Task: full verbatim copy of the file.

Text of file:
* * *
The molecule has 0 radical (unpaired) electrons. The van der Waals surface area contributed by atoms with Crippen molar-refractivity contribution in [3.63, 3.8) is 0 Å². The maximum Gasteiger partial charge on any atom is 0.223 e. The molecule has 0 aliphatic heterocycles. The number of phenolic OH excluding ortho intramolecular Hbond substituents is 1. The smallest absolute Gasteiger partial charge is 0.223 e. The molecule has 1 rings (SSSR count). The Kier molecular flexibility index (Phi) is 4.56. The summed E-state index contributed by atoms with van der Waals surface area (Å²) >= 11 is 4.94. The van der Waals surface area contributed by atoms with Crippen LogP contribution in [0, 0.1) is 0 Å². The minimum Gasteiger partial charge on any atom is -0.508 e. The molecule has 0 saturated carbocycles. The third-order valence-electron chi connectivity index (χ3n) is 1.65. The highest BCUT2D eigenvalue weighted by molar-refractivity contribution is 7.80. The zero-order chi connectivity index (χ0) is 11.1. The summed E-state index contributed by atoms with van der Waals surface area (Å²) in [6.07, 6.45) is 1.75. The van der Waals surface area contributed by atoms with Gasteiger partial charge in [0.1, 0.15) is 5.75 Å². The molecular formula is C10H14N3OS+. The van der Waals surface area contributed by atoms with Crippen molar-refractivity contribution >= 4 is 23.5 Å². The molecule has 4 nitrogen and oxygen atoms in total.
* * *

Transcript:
The molecule has 0 radical (unpaired) electrons. The van der Waals surface area contributed by atoms with Crippen molar-refractivity contribution in [3.63, 3.8) is 0 Å². The maximum Gasteiger partial charge on any atom is 0.223 e. The molecule has 0 aliphatic heterocycles. The number of phenolic OH excluding ortho intramolecular Hbond substituents is 1. The smallest absolute Gasteiger partial charge is 0.223 e. The molecule has 1 rings (SSSR count). The Kier molecular flexibility index (Phi) is 4.56. The summed E-state index contributed by atoms with van der Waals surface area (Å²) >= 11 is 4.94. The van der Waals surface area contributed by atoms with Crippen LogP contribution in [0, 0.1) is 0 Å². The minimum Gasteiger partial charge on any atom is -0.508 e. The molecule has 0 saturated carbocycles. The third-order valence-electron chi connectivity index (χ3n) is 1.65. The highest BCUT2D eigenvalue weighted by molar-refractivity contribution is 7.80. The zero-order chi connectivity index (χ0) is 11.1. The summed E-state index contributed by atoms with van der Waals surface area (Å²) in [6.07, 6.45) is 1.75. The van der Waals surface area contributed by atoms with Gasteiger partial charge in [0.1, 0.15) is 5.75 Å². The molecular formula is C10H14N3OS+. The van der Waals surface area contributed by atoms with Crippen molar-refractivity contribution >= 4 is 23.5 Å². The molecule has 4 nitrogen and oxygen atoms in total.